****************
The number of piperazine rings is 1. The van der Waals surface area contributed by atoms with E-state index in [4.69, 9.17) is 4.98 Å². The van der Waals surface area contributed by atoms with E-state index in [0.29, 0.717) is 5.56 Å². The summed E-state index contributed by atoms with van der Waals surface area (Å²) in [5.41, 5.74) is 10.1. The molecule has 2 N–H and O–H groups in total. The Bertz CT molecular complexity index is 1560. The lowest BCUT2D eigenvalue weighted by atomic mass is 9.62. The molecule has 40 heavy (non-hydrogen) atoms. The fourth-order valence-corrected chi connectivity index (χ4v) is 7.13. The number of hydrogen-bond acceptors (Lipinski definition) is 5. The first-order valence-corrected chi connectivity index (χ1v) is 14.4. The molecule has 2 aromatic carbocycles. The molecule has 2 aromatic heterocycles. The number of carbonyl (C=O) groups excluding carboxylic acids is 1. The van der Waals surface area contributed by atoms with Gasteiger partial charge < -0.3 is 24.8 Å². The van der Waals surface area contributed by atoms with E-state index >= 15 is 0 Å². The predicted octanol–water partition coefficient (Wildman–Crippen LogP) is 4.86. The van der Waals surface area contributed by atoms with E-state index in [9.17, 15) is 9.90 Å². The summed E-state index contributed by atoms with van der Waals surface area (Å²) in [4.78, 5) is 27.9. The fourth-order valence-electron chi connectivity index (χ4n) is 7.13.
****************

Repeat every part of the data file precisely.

The number of piperazine rings is 1. The van der Waals surface area contributed by atoms with E-state index in [4.69, 9.17) is 4.98 Å². The van der Waals surface area contributed by atoms with E-state index in [0.29, 0.717) is 5.56 Å². The summed E-state index contributed by atoms with van der Waals surface area (Å²) in [5.41, 5.74) is 10.1. The molecule has 2 N–H and O–H groups in total. The Bertz CT molecular complexity index is 1560. The lowest BCUT2D eigenvalue weighted by atomic mass is 9.62. The molecule has 40 heavy (non-hydrogen) atoms. The fourth-order valence-corrected chi connectivity index (χ4v) is 7.13. The number of hydrogen-bond acceptors (Lipinski definition) is 5. The first-order valence-corrected chi connectivity index (χ1v) is 14.4. The molecule has 2 aromatic carbocycles. The molecule has 2 aromatic heterocycles. The number of carbonyl (C=O) groups excluding carboxylic acids is 1. The van der Waals surface area contributed by atoms with Gasteiger partial charge < -0.3 is 24.8 Å². The van der Waals surface area contributed by atoms with E-state index >= 15 is 0 Å². The predicted octanol–water partition coefficient (Wildman–Crippen LogP) is 4.86. The van der Waals surface area contributed by atoms with E-state index in [9.17, 15) is 9.90 Å². The summed E-state index contributed by atoms with van der Waals surface area (Å²) in [4.78, 5) is 27.9. The fourth-order valence-electron chi connectivity index (χ4n) is 7.13.